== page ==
Election 2014: Many incumbents sitting on go

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Today is first official day to register for office

By Lisa King

Shelby County election officials say they expect today’s first formal day to file to run in 2014 to go pretty much as it has in the past, with many people already in office expected to file for re-election.


 “Only one person beside incumbents has picked up paperwork so far, but I expect many of our incumbents will be ready today,” Shelby County Clerk Sue Carole Perry said.

Some candidates have filed letters of intent to run – two in the 6th judicial appellate district and one for family court judge – but nothing is official until formal and final paperwork has been filed starting today.

Almost every major race is up for election next year, starting with U.S. Senate and Congress, through the state Senate and House, into the judicial districts for circuit, family court and district judges and into county and city offices. Shelby County School Board – two seats will come up next year – and Simpsonville City Commission are non-partisan races, and those candidates are not required to file for office until August.

Commonwealth Attorney Laura Donnell and Circuit Court Clerk Lowry Miller were elected to 6-year terms in 2012.

Both state Sen. Paul Hornback (R-Shelbyville) and state Rep. Brad Montell (R-Shelbyville) said that, although they plan to run in 2014, they probably wouldn’t file on the first day.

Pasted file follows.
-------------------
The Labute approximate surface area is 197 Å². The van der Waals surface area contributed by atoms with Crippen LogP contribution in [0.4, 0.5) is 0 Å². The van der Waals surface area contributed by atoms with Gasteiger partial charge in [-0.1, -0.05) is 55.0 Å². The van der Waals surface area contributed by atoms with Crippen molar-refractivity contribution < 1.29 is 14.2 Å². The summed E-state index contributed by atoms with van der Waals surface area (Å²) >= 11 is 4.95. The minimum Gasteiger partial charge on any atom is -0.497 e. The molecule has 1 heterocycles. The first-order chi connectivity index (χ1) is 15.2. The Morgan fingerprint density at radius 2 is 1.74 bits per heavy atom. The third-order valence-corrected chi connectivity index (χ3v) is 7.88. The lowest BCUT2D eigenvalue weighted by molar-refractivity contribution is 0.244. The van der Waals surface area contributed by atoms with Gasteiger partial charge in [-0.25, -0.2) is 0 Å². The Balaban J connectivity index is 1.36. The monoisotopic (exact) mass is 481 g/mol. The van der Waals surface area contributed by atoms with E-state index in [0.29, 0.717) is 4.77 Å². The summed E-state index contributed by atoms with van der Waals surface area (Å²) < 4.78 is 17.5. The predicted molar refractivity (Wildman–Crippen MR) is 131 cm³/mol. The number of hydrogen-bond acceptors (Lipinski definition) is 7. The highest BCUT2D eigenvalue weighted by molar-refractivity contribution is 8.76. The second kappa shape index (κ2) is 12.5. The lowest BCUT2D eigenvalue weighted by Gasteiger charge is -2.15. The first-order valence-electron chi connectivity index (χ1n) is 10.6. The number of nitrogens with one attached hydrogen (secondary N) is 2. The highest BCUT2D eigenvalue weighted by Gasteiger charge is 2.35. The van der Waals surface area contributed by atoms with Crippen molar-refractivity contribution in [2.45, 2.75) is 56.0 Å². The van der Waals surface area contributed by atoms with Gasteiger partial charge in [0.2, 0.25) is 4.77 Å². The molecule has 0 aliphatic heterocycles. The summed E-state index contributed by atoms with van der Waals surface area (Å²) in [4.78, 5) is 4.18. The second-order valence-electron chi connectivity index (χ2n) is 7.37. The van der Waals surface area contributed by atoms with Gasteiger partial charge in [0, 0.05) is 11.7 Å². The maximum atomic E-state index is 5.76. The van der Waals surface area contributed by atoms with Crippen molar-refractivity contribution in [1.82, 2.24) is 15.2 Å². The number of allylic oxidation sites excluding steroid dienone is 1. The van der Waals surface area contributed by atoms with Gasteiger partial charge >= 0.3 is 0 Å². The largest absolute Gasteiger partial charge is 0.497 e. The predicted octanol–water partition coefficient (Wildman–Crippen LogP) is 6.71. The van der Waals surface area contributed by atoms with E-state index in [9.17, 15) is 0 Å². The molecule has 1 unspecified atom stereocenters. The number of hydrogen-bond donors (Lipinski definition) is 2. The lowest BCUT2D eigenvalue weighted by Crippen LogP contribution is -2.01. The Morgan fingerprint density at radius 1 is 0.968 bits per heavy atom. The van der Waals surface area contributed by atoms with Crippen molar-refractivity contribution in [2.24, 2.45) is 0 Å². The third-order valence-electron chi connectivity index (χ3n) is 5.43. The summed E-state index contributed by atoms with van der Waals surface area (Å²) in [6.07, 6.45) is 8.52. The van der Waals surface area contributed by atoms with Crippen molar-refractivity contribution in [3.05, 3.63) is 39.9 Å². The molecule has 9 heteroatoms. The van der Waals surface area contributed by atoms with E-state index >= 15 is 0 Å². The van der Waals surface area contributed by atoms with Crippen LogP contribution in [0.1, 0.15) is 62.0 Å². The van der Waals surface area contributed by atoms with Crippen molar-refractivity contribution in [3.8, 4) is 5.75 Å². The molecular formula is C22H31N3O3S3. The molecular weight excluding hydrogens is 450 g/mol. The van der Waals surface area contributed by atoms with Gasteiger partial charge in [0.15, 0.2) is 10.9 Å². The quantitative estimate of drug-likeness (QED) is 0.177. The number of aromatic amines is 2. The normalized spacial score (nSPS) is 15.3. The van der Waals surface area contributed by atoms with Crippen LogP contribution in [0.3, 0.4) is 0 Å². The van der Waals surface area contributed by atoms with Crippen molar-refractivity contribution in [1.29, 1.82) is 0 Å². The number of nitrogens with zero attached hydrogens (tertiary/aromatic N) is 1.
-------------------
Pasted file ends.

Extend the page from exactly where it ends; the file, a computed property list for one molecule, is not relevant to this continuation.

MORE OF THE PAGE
“I’ll be in the fields,” said Hornback, a farmer by trade who is completing his first term.

Montell, who will be seeking seventh term, said he plans to file later in the week. Both men have new districts after the year-delayed legislative reapportionment.

Among those expected to be first in line when the county clerk’s office opens at 8:30 a.m. is Shelby County Jailer Bobby Waits, a Democrat who would be seeking his fifth term.

“I always try to be the first one to file every year,” Waits said. “I just people to know I’m here; I don’t want to beat around the bush. This will be my fifth election, and I always do it the same way. I’m always the first one in there opening morning. It’s my way of saying that, from day one, I want people to know I’m in the race.”

Waits had opposition for his first two terms but ran unopposed in 2006 and 2010, as did Shelbyville Mayor Tom Hardesty, another official – a Democrat in his third term – who said he plans to file today.

“I’m not one to wait until the last minute,” Hardesty said. “I want people to know my true intentions. There’s always a lot of rumors going around at election time, and I try to put the rumors to bed as soon as I can.”

Perry said that many newcomers to the political scene do not file until they see which incumbents are going to run for the office they desire.

“That is a big factor,” she said. “Also they know they have until January twenty-eighth [to file for the primary in May].”

The lack of an incumbent was the reason there such a large slate of candidates vying for District 4 magistrate in 2010, when five Democrats and one Republican vied to replace longtime Magistrate Cordy Armstrong, who retired.


New district map

Because of the Legislature-approved redistricting following the 2012 census, half of Shelby’s 34 precincts have been realigned, but Perry said the changes wouldn’t affect the way that many people cast their votes.

“A lot of people will probably be voting in the same place; they’ll just be voting in a different magisterial district,” she said.

That new precinct map recently was completed. “We couldn’t do anything with our precinct maps until they [state officials] finished redistricting; our precincts were frozen until then,” Perry said.